A look behind the Wall


Posted by in July's Magazine

Tim Bell gives us a moving and deeply personal account of a trip he took earlier this year

In March I was with a group from the Church of Scotland on a study tour of Israel and the Occupied Palestinian Territories – chilling and thrilling. Everyone there is behind the Wall. Walls don’t work and they don’t last.

For me, this trip was personal. On a work-camp in Gaza in 1965 a Palestinian boy my own age told me he had never been home: conceived on his father’s farm, his family was pushed off the land in 1948 and he was born only a few miles away, a refugee.

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A mural at the Gaza strip

Many left with the keys to the house, expecting to return quickly. Keys have become deeply symbolic. There is the story of the reporter talking to a Palestinian refugee who showed him the key of the house he had left. The reporter went there, knocked on the door and said he had come from the previous occupant. “Oh” said the new Jewish occupant anxiously, “is he coming back?” “You know he can’t come back.” He was invited in and the conversation turned to the Jew’s origins. He showed the reporter the key to the house he had left in Poland. The reporter went there and said to the new occupant that he had come from the one who had left. “Oh” said the new Christian occupant anxiously, “is he coming back?”

After the horrors of the Holocaust, Jewish people urgently needed and were entitled to a safe place to call their own. UN recognition of the State of Israel was given in 1948 on a wave of collective guilt and grief. But maybe, in retrospect, unconditional recognition was premature; maybe it should have been conditional on the tsunami of incoming refugees, deeply traumatised, coming to a reasonable accommodation with the native population, who were in no part responsible for their plight.

The Palestinians have been comprehensively dispossessed and displaced, refugees in their own country, 17% of the population of Israel effectively made into non-citizens and five million – the population of Scotland – coercively controlled in the occupied West Bank and Gaza. UN and respected international agencies monitor, report on and condemn the ongoing illegalities and disregard for human rights.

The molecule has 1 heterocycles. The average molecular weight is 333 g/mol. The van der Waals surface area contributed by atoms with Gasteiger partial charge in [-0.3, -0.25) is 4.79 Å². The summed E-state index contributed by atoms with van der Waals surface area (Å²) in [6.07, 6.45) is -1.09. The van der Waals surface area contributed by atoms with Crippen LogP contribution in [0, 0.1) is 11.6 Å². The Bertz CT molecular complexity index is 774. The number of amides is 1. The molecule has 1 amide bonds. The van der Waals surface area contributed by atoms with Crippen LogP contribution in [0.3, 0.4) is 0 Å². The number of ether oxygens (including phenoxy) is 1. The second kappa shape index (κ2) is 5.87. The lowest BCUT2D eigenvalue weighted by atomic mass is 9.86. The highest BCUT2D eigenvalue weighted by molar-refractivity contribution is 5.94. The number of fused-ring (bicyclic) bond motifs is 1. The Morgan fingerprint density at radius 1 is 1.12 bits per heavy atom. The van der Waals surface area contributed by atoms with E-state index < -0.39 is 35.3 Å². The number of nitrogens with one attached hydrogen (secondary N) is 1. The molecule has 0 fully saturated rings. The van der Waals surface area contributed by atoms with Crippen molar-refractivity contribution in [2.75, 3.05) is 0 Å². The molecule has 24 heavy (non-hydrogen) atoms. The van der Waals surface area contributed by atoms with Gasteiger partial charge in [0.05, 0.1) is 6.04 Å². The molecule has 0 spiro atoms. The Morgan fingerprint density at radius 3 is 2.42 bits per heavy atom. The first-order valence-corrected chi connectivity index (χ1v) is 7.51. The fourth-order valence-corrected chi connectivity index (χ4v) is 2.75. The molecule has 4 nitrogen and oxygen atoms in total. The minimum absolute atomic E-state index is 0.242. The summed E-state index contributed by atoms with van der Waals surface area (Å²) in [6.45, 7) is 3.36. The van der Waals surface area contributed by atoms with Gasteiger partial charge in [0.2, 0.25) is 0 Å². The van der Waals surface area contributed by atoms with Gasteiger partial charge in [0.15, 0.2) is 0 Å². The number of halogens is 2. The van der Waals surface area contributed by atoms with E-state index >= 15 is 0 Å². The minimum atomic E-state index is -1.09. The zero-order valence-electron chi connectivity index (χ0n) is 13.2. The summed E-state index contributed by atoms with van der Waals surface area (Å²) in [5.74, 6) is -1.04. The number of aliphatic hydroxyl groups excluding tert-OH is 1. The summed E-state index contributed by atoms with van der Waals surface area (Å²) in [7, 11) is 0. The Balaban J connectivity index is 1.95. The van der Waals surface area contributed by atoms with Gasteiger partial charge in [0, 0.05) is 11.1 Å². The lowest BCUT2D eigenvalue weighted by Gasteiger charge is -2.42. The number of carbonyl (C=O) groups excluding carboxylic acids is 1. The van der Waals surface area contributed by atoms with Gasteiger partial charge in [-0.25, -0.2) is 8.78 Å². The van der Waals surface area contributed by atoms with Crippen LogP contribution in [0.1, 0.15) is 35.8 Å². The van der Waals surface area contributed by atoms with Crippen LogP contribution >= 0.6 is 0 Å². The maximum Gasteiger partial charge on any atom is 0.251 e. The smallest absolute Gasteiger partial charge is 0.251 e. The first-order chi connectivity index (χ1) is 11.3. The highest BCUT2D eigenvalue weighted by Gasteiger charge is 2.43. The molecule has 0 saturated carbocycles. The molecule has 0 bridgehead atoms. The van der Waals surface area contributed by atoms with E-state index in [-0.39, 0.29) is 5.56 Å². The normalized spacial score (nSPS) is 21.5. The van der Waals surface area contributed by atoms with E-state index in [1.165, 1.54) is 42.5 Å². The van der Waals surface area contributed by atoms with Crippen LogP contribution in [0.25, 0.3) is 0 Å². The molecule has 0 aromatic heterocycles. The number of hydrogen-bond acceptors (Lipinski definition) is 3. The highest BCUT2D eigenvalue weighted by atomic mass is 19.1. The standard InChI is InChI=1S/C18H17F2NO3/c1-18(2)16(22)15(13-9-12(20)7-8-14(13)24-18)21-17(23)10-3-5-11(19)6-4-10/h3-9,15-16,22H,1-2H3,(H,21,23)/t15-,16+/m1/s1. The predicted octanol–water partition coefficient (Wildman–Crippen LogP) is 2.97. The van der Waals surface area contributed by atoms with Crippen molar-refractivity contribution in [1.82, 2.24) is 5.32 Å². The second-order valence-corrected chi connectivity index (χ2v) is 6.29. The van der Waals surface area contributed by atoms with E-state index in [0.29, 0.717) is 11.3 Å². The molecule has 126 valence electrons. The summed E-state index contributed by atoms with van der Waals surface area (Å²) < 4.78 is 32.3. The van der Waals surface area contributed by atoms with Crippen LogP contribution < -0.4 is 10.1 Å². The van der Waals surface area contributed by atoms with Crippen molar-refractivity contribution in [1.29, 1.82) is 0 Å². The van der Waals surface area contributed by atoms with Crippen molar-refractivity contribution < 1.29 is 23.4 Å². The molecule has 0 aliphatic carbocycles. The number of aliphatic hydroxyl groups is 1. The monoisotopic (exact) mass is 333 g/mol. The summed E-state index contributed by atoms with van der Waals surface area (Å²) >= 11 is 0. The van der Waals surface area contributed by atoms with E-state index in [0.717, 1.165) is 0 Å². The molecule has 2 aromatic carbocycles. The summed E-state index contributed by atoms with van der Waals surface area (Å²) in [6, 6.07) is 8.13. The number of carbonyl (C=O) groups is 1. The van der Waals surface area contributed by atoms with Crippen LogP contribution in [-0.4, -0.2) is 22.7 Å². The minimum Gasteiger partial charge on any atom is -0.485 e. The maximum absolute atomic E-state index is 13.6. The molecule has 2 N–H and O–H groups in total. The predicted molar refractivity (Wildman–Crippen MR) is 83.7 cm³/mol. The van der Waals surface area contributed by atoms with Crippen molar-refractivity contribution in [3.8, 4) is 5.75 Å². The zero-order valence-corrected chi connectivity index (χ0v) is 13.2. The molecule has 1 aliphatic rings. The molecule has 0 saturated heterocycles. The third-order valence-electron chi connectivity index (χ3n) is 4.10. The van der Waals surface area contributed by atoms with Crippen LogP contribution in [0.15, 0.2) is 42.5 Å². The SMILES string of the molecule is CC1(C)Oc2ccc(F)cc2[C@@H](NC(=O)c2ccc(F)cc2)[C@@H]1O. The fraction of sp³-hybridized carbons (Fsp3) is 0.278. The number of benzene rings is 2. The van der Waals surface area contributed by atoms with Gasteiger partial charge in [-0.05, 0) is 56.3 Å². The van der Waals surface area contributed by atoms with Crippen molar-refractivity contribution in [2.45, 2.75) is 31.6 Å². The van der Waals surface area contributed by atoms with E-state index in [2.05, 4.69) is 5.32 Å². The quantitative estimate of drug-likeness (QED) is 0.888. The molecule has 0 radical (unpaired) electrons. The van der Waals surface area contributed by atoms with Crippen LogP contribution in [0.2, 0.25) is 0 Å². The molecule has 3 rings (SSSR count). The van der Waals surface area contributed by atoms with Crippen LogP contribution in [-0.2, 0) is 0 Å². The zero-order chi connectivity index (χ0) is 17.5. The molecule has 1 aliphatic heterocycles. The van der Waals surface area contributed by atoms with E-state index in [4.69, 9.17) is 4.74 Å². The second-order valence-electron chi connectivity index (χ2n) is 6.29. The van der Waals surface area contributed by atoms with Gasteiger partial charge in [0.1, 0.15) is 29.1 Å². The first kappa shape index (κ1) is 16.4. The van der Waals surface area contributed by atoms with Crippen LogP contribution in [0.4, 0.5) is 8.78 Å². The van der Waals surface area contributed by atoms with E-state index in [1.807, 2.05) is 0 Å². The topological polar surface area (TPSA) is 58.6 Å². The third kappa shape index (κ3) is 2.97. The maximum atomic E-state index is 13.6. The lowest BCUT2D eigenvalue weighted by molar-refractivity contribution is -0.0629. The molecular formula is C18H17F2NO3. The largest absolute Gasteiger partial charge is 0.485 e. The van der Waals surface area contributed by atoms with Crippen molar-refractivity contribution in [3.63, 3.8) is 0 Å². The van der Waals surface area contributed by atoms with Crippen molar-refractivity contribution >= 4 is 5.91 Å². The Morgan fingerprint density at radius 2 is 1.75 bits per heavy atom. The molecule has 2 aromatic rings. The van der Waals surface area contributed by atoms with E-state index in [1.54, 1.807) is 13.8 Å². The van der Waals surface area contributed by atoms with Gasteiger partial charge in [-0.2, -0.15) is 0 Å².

Since the 1967 Six Day War the West Bank has been occupied under the 4th Geneva Convention, which is permissible after hostilities. The Convention has no time limit, but the decade or so that Germany was occupied after WW2 is generally taken as a benchmark. Now into its sixth decade, this occupation seriously stretches and surely abuses the intention of the Convention. The first demand of the Palestinians is an end to the occupation.

It’s a perfect tragedy; Jews helped Abraham Lincoln because they knew better than anyone, when one minority is identified for persecution, no minority is safe

The Convention does not permit the importing of non-native people. A MacGregor in New Zealand whose ancestors left Scotland centuries ago is not a native Scot and is not entitled to privileged access to land and resources here. The same applies to the Jewish diaspora. But they are given a ‘right of return”, many going to illegal settlements in the occupied territory. The idea of being a ‘chosen’ people is religious; it is not a trump card to claim exceptionalism in the world of politics. You don’t make a safe place by claiming exclusive occupation of the land and making enemies of your neighbours.

 The trauma of the Jewish people is collective and historical and real. The trauma of the Palestinians is personal and present and real. There are two deeply traumatised populations who find it difficult to see the human in the other.

There is no doubt that the right-wing government of Israel plays up the Jewish trauma, deliberately casting the Palestinians as enemies who threaten their very existence. There is indeed a security problem. But this is not a state of declared war. The whole situation is the outcome of Israeli policy options over several decades.

It’s a perfect tragedy. Jews helped Abraham Lincoln frame the civil rights legislation, intended primarily for black Americans, because they knew, better than anyone, how when one minority is identified for persecution, no minority is safe. 

There are some real heroes. We met Rabbis for Peace. We met Jewish women who witness and monitor the checkpoints on behalf of Palestinians. We met two fathers, one Jew, one Muslim Palestinian, who have both lost daughters in the violence. Their friendship and determination for reconciliation is humbling and inspiring. We met Palestinians, Muslim and Christian, who refuse to be enemies with Jews but who refuse also to be quiet or go away. They thanked us for coming to see them. “Now go and tell the world,” they said. That’s why I’m writing this. 

The Palestinians, and many Jews, thank you for reading it.

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